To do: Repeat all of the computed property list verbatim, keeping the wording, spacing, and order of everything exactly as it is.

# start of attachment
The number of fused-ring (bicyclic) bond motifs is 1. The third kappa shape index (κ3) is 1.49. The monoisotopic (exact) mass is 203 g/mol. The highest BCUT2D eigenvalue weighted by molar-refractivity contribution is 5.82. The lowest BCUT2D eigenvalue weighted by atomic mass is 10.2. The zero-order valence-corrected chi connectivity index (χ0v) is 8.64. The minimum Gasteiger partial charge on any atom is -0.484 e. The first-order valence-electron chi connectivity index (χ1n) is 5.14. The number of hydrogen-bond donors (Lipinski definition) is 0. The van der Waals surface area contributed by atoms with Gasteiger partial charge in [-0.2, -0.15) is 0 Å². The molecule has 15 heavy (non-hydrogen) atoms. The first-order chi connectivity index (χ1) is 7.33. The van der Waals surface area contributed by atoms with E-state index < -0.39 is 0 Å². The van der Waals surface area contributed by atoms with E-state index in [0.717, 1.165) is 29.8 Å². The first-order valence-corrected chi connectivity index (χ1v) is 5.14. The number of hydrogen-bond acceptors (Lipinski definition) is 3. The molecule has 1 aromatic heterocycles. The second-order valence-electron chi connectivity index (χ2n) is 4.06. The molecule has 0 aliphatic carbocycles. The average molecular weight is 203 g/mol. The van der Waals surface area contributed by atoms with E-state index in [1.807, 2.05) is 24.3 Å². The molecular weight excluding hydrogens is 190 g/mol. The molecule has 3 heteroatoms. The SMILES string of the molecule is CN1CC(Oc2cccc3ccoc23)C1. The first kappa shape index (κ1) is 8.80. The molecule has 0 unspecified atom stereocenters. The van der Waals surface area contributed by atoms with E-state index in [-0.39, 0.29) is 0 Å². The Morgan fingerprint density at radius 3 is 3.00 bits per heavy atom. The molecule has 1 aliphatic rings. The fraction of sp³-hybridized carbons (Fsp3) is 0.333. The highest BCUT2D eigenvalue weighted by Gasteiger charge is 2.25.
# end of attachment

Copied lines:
The number of fused-ring (bicyclic) bond motifs is 1. The third kappa shape index (κ3) is 1.49. The monoisotopic (exact) mass is 203 g/mol. The highest BCUT2D eigenvalue weighted by molar-refractivity contribution is 5.82. The lowest BCUT2D eigenvalue weighted by atomic mass is 10.2. The zero-order valence-corrected chi connectivity index (χ0v) is 8.64. The minimum Gasteiger partial charge on any atom is -0.484 e. The first-order valence-electron chi connectivity index (χ1n) is 5.14. The number of hydrogen-bond donors (Lipinski definition) is 0. The van der Waals surface area contributed by atoms with Gasteiger partial charge in [-0.2, -0.15) is 0 Å². The molecule has 15 heavy (non-hydrogen) atoms. The first-order chi connectivity index (χ1) is 7.33. The van der Waals surface area contributed by atoms with E-state index < -0.39 is 0 Å². The van der Waals surface area contributed by atoms with E-state index in [0.717, 1.165) is 29.8 Å². The first-order valence-corrected chi connectivity index (χ1v) is 5.14. The number of hydrogen-bond acceptors (Lipinski definition) is 3. The molecule has 1 aromatic heterocycles. The second-order valence-electron chi connectivity index (χ2n) is 4.06. The molecule has 0 aliphatic carbocycles. The average molecular weight is 203 g/mol. The van der Waals surface area contributed by atoms with E-state index in [1.807, 2.05) is 24.3 Å². The molecular weight excluding hydrogens is 190 g/mol. The molecule has 3 heteroatoms. The SMILES string of the molecule is CN1CC(Oc2cccc3ccoc23)C1. The first kappa shape index (κ1) is 8.80. The molecule has 0 unspecified atom stereocenters. The van der Waals surface area contributed by atoms with E-state index in [-0.39, 0.29) is 0 Å². The Morgan fingerprint density at radius 3 is 3.00 bits per heavy atom. The molecule has 1 aliphatic rings. The fraction of sp³-hybridized carbons (Fsp3) is 0.333. The highest BCUT2D eigenvalue weighted by Gasteiger charge is 2.25.